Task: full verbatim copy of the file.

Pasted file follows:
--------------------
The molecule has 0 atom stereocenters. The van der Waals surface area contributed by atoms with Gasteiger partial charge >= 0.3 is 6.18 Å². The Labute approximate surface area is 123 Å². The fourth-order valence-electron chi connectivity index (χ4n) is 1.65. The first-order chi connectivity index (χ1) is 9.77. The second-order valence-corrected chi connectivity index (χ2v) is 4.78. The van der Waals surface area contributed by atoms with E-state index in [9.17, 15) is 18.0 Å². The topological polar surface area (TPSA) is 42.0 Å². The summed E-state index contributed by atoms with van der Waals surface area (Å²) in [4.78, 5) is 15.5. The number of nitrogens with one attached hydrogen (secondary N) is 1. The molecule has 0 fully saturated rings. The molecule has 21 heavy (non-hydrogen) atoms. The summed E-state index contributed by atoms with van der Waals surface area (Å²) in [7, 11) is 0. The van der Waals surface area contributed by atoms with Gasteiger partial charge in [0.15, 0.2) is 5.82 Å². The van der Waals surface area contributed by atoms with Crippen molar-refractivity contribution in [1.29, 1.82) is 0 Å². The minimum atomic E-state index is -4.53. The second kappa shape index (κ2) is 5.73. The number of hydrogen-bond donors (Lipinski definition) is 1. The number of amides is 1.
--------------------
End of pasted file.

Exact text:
The molecule has 0 atom stereocenters. The van der Waals surface area contributed by atoms with Gasteiger partial charge >= 0.3 is 6.18 Å². The Labute approximate surface area is 123 Å². The fourth-order valence-electron chi connectivity index (χ4n) is 1.65. The first-order chi connectivity index (χ1) is 9.77. The second-order valence-corrected chi connectivity index (χ2v) is 4.78. The van der Waals surface area contributed by atoms with E-state index in [9.17, 15) is 18.0 Å². The topological polar surface area (TPSA) is 42.0 Å². The summed E-state index contributed by atoms with van der Waals surface area (Å²) in [4.78, 5) is 15.5. The number of nitrogens with one attached hydrogen (secondary N) is 1. The molecule has 0 fully saturated rings. The molecule has 21 heavy (non-hydrogen) atoms. The summed E-state index contributed by atoms with van der Waals surface area (Å²) in [7, 11) is 0. The van der Waals surface area contributed by atoms with Gasteiger partial charge in [0.15, 0.2) is 5.82 Å². The van der Waals surface area contributed by atoms with Crippen molar-refractivity contribution in [1.29, 1.82) is 0 Å². The minimum atomic E-state index is -4.53. The second kappa shape index (κ2) is 5.73. The number of hydrogen-bond donors (Lipinski definition) is 1. The number of amides is 1.